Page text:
Jane Austen: Pride and Prejudice, Vol I
Chapter X (10)
THE DAY PASSED much as the day before had done. Mrs. Hurst and Miss Bingley had spent some hours of the morning with the invalid, who continued, though slowly, to mend; and in the evening Elizabeth joined their party in the drawing room. The loo table, however, did not appear. Mr. Darcy was writing, and Miss Bingley, seated near him, was watching the progress of his letter, and repeatedly calling off his attention by messages to his sister. Mr. Hurst and Mr. Bingley were at piquet, and Mrs. Hurst was observing their game.
Elizabeth took up some needlework, and was sufficiently amused in attending to what passed between Darcy and his companion. The perpetual commendations of the lady either on his hand-writing, or on the evenness of his lines, or on the length of his letter, with the perfect unconcern with which her praises were received, formed a curious dialogue, and was exactly in unison with her opinion of each.
"How delighted Miss Darcy will be to receive such a letter!"
He made no answer.
"You write uncommonly fast."
"You are mistaken. I write rather slowly."
"How many letters you must have occasion to write in the course of the year! Letters of business too! How odious I should think them!"
"It is fortunate, then, that they fall to my lot instead of to yours."
"Pray tell your sister that I long to see her."
"I have already told her so once, by your desire."
"I am afraid you do not like your pen. Let me mend it for you. I mend pens remarkably well."
"Thank you but I always mend my own."
"How can you contrive to write so even?"
He was silent.
"Tell your sister I am delighted to hear of her improvement on the harp, and pray let her know that I am quite in raptures with her beautiful little design for a table, and I think it infinitely superior to Miss Grantley's."
"Will you give me leave to defer your raptures till I write again? At present I have not room to do them justice."
"Oh! it is of no consequence. I shall see her in January. But do you always write such charming long letters to her, Mr. Darcy?"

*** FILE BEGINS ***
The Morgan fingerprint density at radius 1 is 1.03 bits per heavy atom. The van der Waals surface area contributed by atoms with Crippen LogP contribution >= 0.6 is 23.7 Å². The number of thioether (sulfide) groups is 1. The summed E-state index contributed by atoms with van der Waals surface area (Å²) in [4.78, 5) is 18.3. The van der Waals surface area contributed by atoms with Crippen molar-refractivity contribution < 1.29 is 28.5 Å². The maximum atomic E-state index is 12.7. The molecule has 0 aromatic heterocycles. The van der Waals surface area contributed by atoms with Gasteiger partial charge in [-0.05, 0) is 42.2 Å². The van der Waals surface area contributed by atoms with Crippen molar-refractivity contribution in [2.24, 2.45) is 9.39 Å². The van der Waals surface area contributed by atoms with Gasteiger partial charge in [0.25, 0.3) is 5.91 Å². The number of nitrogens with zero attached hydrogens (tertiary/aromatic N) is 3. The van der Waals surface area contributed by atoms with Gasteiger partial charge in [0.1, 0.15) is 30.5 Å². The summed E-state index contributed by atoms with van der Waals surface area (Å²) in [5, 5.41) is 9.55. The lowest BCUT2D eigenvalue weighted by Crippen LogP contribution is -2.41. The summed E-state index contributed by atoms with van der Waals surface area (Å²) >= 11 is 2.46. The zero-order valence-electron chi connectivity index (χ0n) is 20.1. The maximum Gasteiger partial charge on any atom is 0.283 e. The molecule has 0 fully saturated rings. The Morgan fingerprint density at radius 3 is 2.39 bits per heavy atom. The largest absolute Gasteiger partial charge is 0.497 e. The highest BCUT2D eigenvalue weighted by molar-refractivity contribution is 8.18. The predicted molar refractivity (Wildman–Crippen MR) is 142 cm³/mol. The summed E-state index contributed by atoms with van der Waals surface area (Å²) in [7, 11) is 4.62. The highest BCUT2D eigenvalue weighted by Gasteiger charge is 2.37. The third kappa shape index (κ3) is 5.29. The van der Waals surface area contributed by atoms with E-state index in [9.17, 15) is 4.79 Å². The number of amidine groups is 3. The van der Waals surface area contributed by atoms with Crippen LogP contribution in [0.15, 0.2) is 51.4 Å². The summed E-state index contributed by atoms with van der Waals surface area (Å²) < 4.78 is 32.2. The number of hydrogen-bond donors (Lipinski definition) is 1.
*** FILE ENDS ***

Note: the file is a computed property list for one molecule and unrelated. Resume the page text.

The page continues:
"They are generally long; but whether always charming, it is not for me to determine."
"It is a rule with me, that a person who can write a long letter, with ease, cannot write ill."
"That will not do for a compliment to Darcy, Caroline," cried her brother "because he does not write with ease. He studies too much for words of four syllables. Do not you, Darcy?"
"My stile of writing is very different from yours."
"Oh!" cried Miss Bingley, "Charles writes in the most careless way imaginable. He leaves out half his words, and blots the rest."
"My ideas flow so rapidly that I have not time to express them by which means my letters sometimes convey no ideas at all to my correspondents."
"Your humility, Mr. Bingley," said Elizabeth, "must disarm reproof."
"Nothing is more deceitful," said Darcy, "than the appearance of humility. It is often only carelessness of opinion, and sometimes an indirect boast."
"And which of the two do you call my little recent piece of modesty?"
"The indirect boast; for you are really proud of your defects in writing, because you consider them as proceeding from a rapidity of thought and carelessness of execution, which if not estimable, you think at least highly interesting. The power of doing any thing with quickness is always much prized by the possessor, and often without any attention to the imperfection of the performance. When you told Mrs. Bennet this morning that if you ever resolved on quitting Netherfield you should be gone in five minutes, you meant it to be a sort of panegyric, of compliment to yourself and yet what is there so very laudable in a precipitance which must leave very necessary business undone, and can be of no real advantage to yourself or any one else?"
"Nay," cried Bingley, "this is too much, to remember at night all the foolish things that were said in the morning. And yet, upon my honour, I believed what I said of myself to be true, and I believe it at this moment. At least, therefore, I did not assume the character of needless precipitance merely to shew off before the ladies."
"I dare say you believed it; but I am by no means convinced that you would be gone with such celerity. Your conduct would be quite as dependant on chance as that of any man I know; and if, as you were mounting your horse, a friend were to say, "Bingley, you had better stay till next week," you would probably do it, you would probably not go and, at another word, might stay a month."
"You have only proved by this," cried Elizabeth, "that Mr. Bingley did not do justice to his own disposition. You have shewn him off now much more than he did himself."
"I am exceedingly gratified," said Bingley, "by your converting what my friend says into a compliment on the sweetness of my temper. But I am afraid you are giving it a turn which that gentleman did by no means intend; for he would certainly think the better of me, if under such a circumstance I were to give a flat denial, and ride off as fast as I could."